This report describes the psychometric properties of the six-item Brief Instrumental Functioning Scale (BIFS), a self-report questionnaire for measuring instrumental functioning in community populations, and the results of a study to validate the scale among homeless persons. The participants in the study were 1,509 homeless persons, of whom 1,077, or 71 percent, were seriously mentally ill, substance dependent, or both. Confirmatory factor analysis provided evidence for the unidimensionality of the items in the scale. The BIFS had high internal consistency, respectable stability, and reasonable convergent validity. The BIFS is useful for community populations when self-report data on functioning are required. Additional research is needed to develop and validate comparable scales for assessing other domains of functioning.
Reprinted with permission from Psychiatric Services, Vol. 52, No. 8, Aug. 2001, pp. 1097-1099. Copyright © 2001 American Psychiatric Association.
Originally published in: Psychiatric Services, Vol. 52, No. 8, Aug. 2001, pp. 1097-1099.
This report is part of the RAND Corporation Reprint series. The Reprint was a product of the RAND Corporation from 1992 to 2011 that represented previously published journal articles, book chapters, and reports with the permission of the publisher. RAND reprints were formally reviewed in accordance with the publisher's editorial policy and compliant with RAND's rigorous quality assurance standards for quality and objectivity. For select current RAND journal articles, see External Publications.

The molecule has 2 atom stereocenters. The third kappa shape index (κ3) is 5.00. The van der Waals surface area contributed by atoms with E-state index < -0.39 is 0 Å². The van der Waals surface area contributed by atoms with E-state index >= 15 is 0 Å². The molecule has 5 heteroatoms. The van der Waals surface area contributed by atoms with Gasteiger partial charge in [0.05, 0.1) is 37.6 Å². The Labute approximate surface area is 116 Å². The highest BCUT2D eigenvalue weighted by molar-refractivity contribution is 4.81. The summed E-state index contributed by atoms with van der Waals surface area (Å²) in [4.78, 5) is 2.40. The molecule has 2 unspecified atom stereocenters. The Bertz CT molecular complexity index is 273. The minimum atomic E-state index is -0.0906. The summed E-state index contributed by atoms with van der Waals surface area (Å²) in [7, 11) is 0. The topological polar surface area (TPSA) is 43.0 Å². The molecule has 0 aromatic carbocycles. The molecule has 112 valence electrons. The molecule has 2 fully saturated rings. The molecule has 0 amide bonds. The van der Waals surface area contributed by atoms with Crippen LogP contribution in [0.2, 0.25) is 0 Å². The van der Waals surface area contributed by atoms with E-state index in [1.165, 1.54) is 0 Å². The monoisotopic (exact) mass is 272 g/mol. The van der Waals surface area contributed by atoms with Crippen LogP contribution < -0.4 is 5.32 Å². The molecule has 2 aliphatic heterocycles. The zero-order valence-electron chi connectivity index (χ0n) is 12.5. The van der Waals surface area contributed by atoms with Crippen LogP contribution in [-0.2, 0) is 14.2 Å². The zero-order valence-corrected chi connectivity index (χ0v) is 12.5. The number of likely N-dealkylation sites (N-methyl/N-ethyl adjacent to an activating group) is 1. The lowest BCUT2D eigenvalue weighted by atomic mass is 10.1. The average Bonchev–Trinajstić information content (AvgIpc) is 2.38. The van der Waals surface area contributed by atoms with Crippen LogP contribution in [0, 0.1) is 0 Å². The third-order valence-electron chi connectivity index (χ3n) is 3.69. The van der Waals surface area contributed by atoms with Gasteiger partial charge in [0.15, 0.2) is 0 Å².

This document and trademark(s) contained herein are protected by law. This representation of RAND intellectual property is provided for noncommercial use only. Unauthorized posting of this publication online is prohibited; linking directly to this product page is encouraged. Permission is required from RAND to reproduce, or reuse in another form, any of its research documents for commercial purposes. For information on reprint and reuse permissions, please visit www.rand.org/pubs/permissions.
The RAND Corporation is a nonprofit institution that helps improve policy and decisionmaking through research and analysis. RAND's publications do not necessarily reflect the opinions of its research clients and sponsors.